“The pain of inaction stings longer than the pain of incorrect action.” -James Clear
At the start of the year, I asked myself, “What experiments do I want to run in my life?”
This past month were some experiments of removal. I ran three experiments of elimination this past month and will share my findings as follows:
Dry January (no adult beverages)
No Hinge dating app
Through noticing things that I feel dependent on, I can observe more clearly my triggers for habits and behaviors. Can I live without those things? Time to channel “Jen the scientist” who loves experimenting 👩🏻🔬.
(1) Why did I quit alcohol?
To be fair, this isn’t a novel experiment for me. It was the fourth time I have completed a dry January. Without drinking, it afforded me the space to notice five reasons why I indulge in adult beverages:
To celebrate or incentivize myself. Historically, I’ve over-indulged as a way to commemorate a win in life. Whether that be completing calculus homework, a friend getting a year older, married, a holiday or vacation, these created opportunities where it was socially acceptable to consume.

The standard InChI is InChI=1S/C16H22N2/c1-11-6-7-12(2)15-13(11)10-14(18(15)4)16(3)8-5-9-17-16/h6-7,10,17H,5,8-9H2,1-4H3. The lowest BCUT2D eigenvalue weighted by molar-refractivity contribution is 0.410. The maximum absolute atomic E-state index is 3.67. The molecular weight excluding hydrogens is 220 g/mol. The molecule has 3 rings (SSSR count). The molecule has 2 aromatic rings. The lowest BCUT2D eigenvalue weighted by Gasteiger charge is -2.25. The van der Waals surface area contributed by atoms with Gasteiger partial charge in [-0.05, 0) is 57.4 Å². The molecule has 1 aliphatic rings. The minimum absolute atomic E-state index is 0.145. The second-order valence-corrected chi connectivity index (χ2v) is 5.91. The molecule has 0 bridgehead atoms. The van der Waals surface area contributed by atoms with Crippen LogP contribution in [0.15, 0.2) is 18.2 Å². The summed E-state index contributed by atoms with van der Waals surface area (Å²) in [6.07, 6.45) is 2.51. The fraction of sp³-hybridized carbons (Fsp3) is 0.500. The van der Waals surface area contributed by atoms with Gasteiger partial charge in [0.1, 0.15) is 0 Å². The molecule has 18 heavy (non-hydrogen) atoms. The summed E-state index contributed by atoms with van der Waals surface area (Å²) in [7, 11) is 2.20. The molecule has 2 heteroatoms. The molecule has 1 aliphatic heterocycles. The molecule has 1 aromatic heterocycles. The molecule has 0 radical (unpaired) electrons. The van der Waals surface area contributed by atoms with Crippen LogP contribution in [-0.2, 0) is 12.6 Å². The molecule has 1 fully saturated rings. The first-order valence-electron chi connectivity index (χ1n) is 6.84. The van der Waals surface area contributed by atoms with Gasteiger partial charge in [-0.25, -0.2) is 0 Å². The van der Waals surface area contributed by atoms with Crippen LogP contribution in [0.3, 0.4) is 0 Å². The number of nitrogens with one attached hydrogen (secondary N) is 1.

The perception of rebellion and adventure. Growing up as a sailor, drinking was ingrained as a part of the boating lifestyle. Then in school with groups, it was a ‘coolness’ factor of having a fake ID. Furthermore on spring breaks or at parties, I felt like I was being rebellious. As a part of a sorority and for after swim meets, it felt like an adventure to explore a more giddy sense of myself.
To be social, let loose and connect with friends. This rang through as a definite incentive for me in university, where I would be able to go straight from the library to the bar to meet up with friends and take the edge off. Hot dog happy hour with $1 wells drinks was a superior vehicle to transitioning me from my overthinking mind into my extroverted life of the party “Jenny V” mode. The narrative in my head was that I was expected to drink to fit in. It turns out that so many of those familiar faces I thought of as friends were really mere drinking buddies.